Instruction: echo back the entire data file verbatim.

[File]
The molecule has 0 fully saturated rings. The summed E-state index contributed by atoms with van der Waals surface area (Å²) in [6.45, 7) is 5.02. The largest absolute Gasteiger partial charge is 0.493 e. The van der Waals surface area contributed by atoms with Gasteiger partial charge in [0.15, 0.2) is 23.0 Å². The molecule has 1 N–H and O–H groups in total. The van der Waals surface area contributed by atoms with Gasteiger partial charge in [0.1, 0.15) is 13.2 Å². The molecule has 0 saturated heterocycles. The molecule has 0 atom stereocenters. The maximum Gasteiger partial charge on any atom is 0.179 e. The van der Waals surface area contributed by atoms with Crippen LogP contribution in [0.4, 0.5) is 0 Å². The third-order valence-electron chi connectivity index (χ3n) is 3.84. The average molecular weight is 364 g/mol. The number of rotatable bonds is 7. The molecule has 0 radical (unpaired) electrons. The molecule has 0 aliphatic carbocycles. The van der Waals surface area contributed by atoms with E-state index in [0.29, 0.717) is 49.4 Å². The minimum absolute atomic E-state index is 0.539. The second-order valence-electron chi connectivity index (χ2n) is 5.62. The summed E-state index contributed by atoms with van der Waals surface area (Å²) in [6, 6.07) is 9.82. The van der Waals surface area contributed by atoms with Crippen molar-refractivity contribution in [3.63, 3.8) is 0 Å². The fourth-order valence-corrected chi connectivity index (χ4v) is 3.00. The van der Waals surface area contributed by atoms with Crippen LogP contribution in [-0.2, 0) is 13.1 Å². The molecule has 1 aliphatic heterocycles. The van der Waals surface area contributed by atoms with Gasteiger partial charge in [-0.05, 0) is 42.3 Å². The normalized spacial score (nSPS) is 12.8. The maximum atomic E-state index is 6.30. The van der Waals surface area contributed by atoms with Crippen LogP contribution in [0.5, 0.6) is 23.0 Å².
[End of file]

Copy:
The molecule has 0 fully saturated rings. The summed E-state index contributed by atoms with van der Waals surface area (Å²) in [6.45, 7) is 5.02. The largest absolute Gasteiger partial charge is 0.493 e. The van der Waals surface area contributed by atoms with Gasteiger partial charge in [0.15, 0.2) is 23.0 Å². The molecule has 1 N–H and O–H groups in total. The van der Waals surface area contributed by atoms with Gasteiger partial charge in [0.1, 0.15) is 13.2 Å². The molecule has 0 saturated heterocycles. The molecule has 0 atom stereocenters. The maximum Gasteiger partial charge on any atom is 0.179 e. The van der Waals surface area contributed by atoms with Crippen LogP contribution in [0.4, 0.5) is 0 Å². The third-order valence-electron chi connectivity index (χ3n) is 3.84. The average molecular weight is 364 g/mol. The number of rotatable bonds is 7. The molecule has 0 radical (unpaired) electrons. The molecule has 0 aliphatic carbocycles. The van der Waals surface area contributed by atoms with E-state index in [0.29, 0.717) is 49.4 Å². The minimum absolute atomic E-state index is 0.539. The second-order valence-electron chi connectivity index (χ2n) is 5.62. The summed E-state index contributed by atoms with van der Waals surface area (Å²) in [6, 6.07) is 9.82. The van der Waals surface area contributed by atoms with Crippen molar-refractivity contribution in [3.63, 3.8) is 0 Å². The fourth-order valence-corrected chi connectivity index (χ4v) is 3.00. The van der Waals surface area contributed by atoms with Crippen LogP contribution in [-0.2, 0) is 13.1 Å². The molecule has 1 aliphatic heterocycles. The van der Waals surface area contributed by atoms with Gasteiger partial charge in [-0.05, 0) is 42.3 Å². The normalized spacial score (nSPS) is 12.8. The maximum atomic E-state index is 6.30. The van der Waals surface area contributed by atoms with Crippen LogP contribution in [0.5, 0.6) is 23.0 Å².